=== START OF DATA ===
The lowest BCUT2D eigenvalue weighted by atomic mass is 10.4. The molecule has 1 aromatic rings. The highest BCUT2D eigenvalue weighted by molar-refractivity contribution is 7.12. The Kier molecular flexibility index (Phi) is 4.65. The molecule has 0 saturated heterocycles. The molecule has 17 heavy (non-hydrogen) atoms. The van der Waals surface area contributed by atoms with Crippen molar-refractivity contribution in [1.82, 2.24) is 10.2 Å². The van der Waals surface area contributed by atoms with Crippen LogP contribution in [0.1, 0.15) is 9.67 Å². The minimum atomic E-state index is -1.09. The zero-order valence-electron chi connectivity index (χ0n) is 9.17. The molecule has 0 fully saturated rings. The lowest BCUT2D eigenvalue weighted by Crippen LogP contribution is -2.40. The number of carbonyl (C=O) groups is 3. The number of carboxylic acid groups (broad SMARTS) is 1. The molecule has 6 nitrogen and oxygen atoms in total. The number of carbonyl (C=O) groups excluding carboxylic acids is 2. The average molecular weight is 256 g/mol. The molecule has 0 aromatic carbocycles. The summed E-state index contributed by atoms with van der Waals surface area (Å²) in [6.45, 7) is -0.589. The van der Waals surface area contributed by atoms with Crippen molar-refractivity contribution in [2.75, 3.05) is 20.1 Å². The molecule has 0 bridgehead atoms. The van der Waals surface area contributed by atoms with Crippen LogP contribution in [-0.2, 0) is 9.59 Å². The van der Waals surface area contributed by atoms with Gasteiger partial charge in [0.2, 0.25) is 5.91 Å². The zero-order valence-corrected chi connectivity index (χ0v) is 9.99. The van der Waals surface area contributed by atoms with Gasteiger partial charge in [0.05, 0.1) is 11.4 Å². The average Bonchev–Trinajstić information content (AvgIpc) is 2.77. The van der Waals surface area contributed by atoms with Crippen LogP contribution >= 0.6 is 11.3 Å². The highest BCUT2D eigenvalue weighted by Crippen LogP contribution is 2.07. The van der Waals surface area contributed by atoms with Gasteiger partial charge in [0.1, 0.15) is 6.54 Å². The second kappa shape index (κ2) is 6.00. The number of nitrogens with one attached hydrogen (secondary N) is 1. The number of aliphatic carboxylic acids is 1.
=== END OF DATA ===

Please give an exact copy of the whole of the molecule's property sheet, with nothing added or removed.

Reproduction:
The lowest BCUT2D eigenvalue weighted by atomic mass is 10.4. The molecule has 1 aromatic rings. The highest BCUT2D eigenvalue weighted by molar-refractivity contribution is 7.12. The Kier molecular flexibility index (Phi) is 4.65. The molecule has 0 saturated heterocycles. The molecule has 17 heavy (non-hydrogen) atoms. The van der Waals surface area contributed by atoms with Crippen molar-refractivity contribution in [1.82, 2.24) is 10.2 Å². The van der Waals surface area contributed by atoms with Crippen LogP contribution in [0.1, 0.15) is 9.67 Å². The minimum atomic E-state index is -1.09. The zero-order valence-electron chi connectivity index (χ0n) is 9.17. The molecule has 0 fully saturated rings. The lowest BCUT2D eigenvalue weighted by Crippen LogP contribution is -2.40. The number of carbonyl (C=O) groups is 3. The number of carboxylic acid groups (broad SMARTS) is 1. The molecule has 6 nitrogen and oxygen atoms in total. The number of carbonyl (C=O) groups excluding carboxylic acids is 2. The average molecular weight is 256 g/mol. The molecule has 0 aromatic carbocycles. The summed E-state index contributed by atoms with van der Waals surface area (Å²) in [6.45, 7) is -0.589. The van der Waals surface area contributed by atoms with Crippen molar-refractivity contribution in [2.75, 3.05) is 20.1 Å². The molecule has 0 bridgehead atoms. The van der Waals surface area contributed by atoms with Crippen LogP contribution in [-0.2, 0) is 9.59 Å². The van der Waals surface area contributed by atoms with Gasteiger partial charge in [0.2, 0.25) is 5.91 Å². The zero-order valence-corrected chi connectivity index (χ0v) is 9.99. The van der Waals surface area contributed by atoms with Gasteiger partial charge in [0.05, 0.1) is 11.4 Å². The average Bonchev–Trinajstić information content (AvgIpc) is 2.77. The van der Waals surface area contributed by atoms with Crippen LogP contribution >= 0.6 is 11.3 Å². The highest BCUT2D eigenvalue weighted by Crippen LogP contribution is 2.07. The van der Waals surface area contributed by atoms with Gasteiger partial charge in [0.1, 0.15) is 6.54 Å². The second kappa shape index (κ2) is 6.00. The number of nitrogens with one attached hydrogen (secondary N) is 1. The number of aliphatic carboxylic acids is 1.